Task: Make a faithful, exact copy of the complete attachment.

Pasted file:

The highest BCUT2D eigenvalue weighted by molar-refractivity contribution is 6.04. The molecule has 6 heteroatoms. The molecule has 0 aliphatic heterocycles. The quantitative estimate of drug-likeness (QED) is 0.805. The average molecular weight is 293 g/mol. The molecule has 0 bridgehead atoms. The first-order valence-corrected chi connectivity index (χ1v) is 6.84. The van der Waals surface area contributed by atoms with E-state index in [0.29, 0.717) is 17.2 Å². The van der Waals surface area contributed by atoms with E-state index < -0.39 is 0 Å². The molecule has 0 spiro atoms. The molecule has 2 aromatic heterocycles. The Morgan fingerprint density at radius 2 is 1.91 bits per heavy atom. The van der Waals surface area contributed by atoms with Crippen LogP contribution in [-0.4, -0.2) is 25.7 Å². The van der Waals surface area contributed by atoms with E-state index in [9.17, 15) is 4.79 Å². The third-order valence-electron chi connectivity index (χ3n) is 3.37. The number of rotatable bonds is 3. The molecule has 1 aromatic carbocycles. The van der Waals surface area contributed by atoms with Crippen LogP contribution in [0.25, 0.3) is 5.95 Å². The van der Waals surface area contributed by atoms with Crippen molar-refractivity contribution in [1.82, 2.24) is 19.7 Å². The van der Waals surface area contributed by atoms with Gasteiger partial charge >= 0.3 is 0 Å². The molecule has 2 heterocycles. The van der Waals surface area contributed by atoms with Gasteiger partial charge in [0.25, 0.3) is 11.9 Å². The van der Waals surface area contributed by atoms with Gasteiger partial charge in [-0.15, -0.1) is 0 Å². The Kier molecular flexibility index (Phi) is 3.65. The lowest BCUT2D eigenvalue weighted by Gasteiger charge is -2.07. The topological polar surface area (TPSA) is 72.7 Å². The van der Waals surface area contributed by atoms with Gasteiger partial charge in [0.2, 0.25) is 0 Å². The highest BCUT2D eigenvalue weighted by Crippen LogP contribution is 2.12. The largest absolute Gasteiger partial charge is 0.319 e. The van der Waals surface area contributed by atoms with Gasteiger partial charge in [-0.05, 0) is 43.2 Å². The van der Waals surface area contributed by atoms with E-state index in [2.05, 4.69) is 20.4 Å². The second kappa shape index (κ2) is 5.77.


The highest BCUT2D eigenvalue weighted by molar-refractivity contribution is 6.04. The molecule has 6 heteroatoms. The molecule has 0 aliphatic heterocycles. The quantitative estimate of drug-likeness (QED) is 0.805. The average molecular weight is 293 g/mol. The molecule has 0 bridgehead atoms. The first-order valence-corrected chi connectivity index (χ1v) is 6.84. The van der Waals surface area contributed by atoms with E-state index in [0.29, 0.717) is 17.2 Å². The van der Waals surface area contributed by atoms with E-state index < -0.39 is 0 Å². The molecule has 0 spiro atoms. The molecule has 2 aromatic heterocycles. The Morgan fingerprint density at radius 2 is 1.91 bits per heavy atom. The van der Waals surface area contributed by atoms with Crippen LogP contribution in [-0.4, -0.2) is 25.7 Å². The van der Waals surface area contributed by atoms with E-state index in [9.17, 15) is 4.79 Å². The third-order valence-electron chi connectivity index (χ3n) is 3.37. The number of rotatable bonds is 3. The molecule has 1 aromatic carbocycles. The van der Waals surface area contributed by atoms with Crippen LogP contribution in [0.25, 0.3) is 5.95 Å². The van der Waals surface area contributed by atoms with Crippen molar-refractivity contribution in [1.82, 2.24) is 19.7 Å². The van der Waals surface area contributed by atoms with Gasteiger partial charge >= 0.3 is 0 Å². The molecule has 2 heterocycles. The van der Waals surface area contributed by atoms with Gasteiger partial charge in [0.25, 0.3) is 11.9 Å². The van der Waals surface area contributed by atoms with Gasteiger partial charge in [-0.15, -0.1) is 0 Å². The Kier molecular flexibility index (Phi) is 3.65. The lowest BCUT2D eigenvalue weighted by Gasteiger charge is -2.07. The topological polar surface area (TPSA) is 72.7 Å². The van der Waals surface area contributed by atoms with Gasteiger partial charge in [0.2, 0.25) is 0 Å². The highest BCUT2D eigenvalue weighted by Crippen LogP contribution is 2.12. The largest absolute Gasteiger partial charge is 0.319 e. The van der Waals surface area contributed by atoms with Gasteiger partial charge in [-0.05, 0) is 43.2 Å². The van der Waals surface area contributed by atoms with E-state index in [2.05, 4.69) is 20.4 Å². The second kappa shape index (κ2) is 5.77.